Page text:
A Brief History of Anarchism
Weir, Kay, Pacific Ecologist
Anarchism is a diverse philosophy arguing the natural state of people is to live together harmoniously, and that authority, law and religion pervert the natural moral sense. To achieve their aims anarchists have created independent communal societies and in the face of state oppression have offered non-violent resistance strategies, which Mahatma Gandhi used to great effect in removing the British Empire from power in India. This article was compiled by KAY WEIR.
Anarchist thought is very diverse but generally argues the natural state of people is to live together harmoniously and that society functions best without the coercion of the State, its laws and institutions. The term is derived from the ancient Greek word anarkhia, meaning 'no ruler.' Mikhail Bakunin (pictured below) is one of the founders of Anarchism along with Karl Marx. While Marx favoured State-run Socialism, Bakunin argued for the abolition of the State as the most fundamental goal of freedom and justice. Rather than seeing the legal apparatus of the State as a means of protecting individual freedom, anarchists contend the State and its laws represent the self-serving interests of powerful groups in society. With this view, law is a means of oppressing the vast majority of people and the best way to eliminate this oppression is to do away with the institutions that create and reinforce it, especially the State and private property. Private property is a particular concern for anarchists, corrupting the democratic process by controlling inputs and outputs in the political system, and also because it directs people to think merely of their own self-interest rather than about how to co-operate with their fellow citizens. Since owners of private property use the State to benefit members of the ruling class/elite, anarchists are not in favor of representative democracy as it is currently practiced.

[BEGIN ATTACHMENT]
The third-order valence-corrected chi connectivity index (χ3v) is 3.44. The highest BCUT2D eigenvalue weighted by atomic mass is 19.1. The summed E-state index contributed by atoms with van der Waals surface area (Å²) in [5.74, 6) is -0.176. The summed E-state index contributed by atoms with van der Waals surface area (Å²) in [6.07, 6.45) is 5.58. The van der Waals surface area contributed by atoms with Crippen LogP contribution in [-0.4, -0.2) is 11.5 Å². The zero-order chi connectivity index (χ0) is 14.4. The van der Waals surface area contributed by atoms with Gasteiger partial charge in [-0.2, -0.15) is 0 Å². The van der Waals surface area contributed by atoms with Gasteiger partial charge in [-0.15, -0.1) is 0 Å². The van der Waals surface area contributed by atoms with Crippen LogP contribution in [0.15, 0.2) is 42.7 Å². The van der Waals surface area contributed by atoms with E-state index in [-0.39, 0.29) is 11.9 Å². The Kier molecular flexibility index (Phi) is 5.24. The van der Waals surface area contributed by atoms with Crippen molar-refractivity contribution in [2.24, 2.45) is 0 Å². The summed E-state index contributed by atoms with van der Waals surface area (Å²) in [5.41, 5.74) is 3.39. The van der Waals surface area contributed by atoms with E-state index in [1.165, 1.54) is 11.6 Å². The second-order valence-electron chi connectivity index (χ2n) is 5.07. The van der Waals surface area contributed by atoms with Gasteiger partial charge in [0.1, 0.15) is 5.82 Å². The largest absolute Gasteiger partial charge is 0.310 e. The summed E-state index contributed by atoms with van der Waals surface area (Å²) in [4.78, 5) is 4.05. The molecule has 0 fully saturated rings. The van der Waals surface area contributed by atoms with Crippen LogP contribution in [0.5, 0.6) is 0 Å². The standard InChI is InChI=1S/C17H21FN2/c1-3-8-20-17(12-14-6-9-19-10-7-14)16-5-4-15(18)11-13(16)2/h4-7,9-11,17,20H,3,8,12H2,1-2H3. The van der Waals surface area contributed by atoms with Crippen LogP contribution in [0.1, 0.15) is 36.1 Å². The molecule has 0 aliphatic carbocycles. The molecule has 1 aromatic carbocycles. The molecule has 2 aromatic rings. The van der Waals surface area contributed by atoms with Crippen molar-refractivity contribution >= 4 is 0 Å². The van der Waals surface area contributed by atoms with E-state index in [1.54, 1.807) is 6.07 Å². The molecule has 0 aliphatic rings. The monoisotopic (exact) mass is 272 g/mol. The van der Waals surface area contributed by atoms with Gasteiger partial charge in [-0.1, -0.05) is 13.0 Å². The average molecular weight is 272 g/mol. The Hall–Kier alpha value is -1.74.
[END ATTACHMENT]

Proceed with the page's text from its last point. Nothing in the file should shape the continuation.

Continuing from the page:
Of particular concern for many anarchists is the way the State generates violence, conscripting people to fight in wars for its empire and the violence of protecting wealth over the right to life of the masses of people. As Bakunin wrote:
The state is the most flagrant negation, the most cynical and complete negation of humanity. It rends apart the universal solidarity of men upon earth and unites some of them in order to destroy, conquer and enslave the rest.
Peter Kropotkin said the real moral sense which guides our social behaviour is instinctive, based on the sympathy and unity inherent in group life. 'Mutual aid is the condition of successful social living. The moral base is therefore the good old golden rule: Do to others as you would have others do to you. He saw this natural moral sense as perverted, by superstitions surrounding law, religion and authority, deliberately cultivated by conquerors, exploiters and priests for their own benefit. Morality has therefore become the instrument of ruling classes to protect their privileges.
Leo Tolstoy in his book, The Kingdom of God is Within You: Christianity not as a mystic religion but as a new theory of life, also found the Christian Church mistaken in its support of the state's oppression and wars. He held this to be the antithesis of Christ's teaching and his life and death. Non-resistance, not responding with violence, was a binding tenet of a true Christian and was professed by a minority from the very foundation of Christianity. He wrote eloquently of the problems of wealth and poverty. His words from 1893 are as fitting today:
We cannot persuade ourselves and others that we do not know that men do not like dying of hunger, bereft of the right to gain their subsistence from the earth on which they live; that they do not like working underground, in the water, or in stifling heat, for ten to fourteen hours a day, at night in factories to manufacture objects for our pleasure. …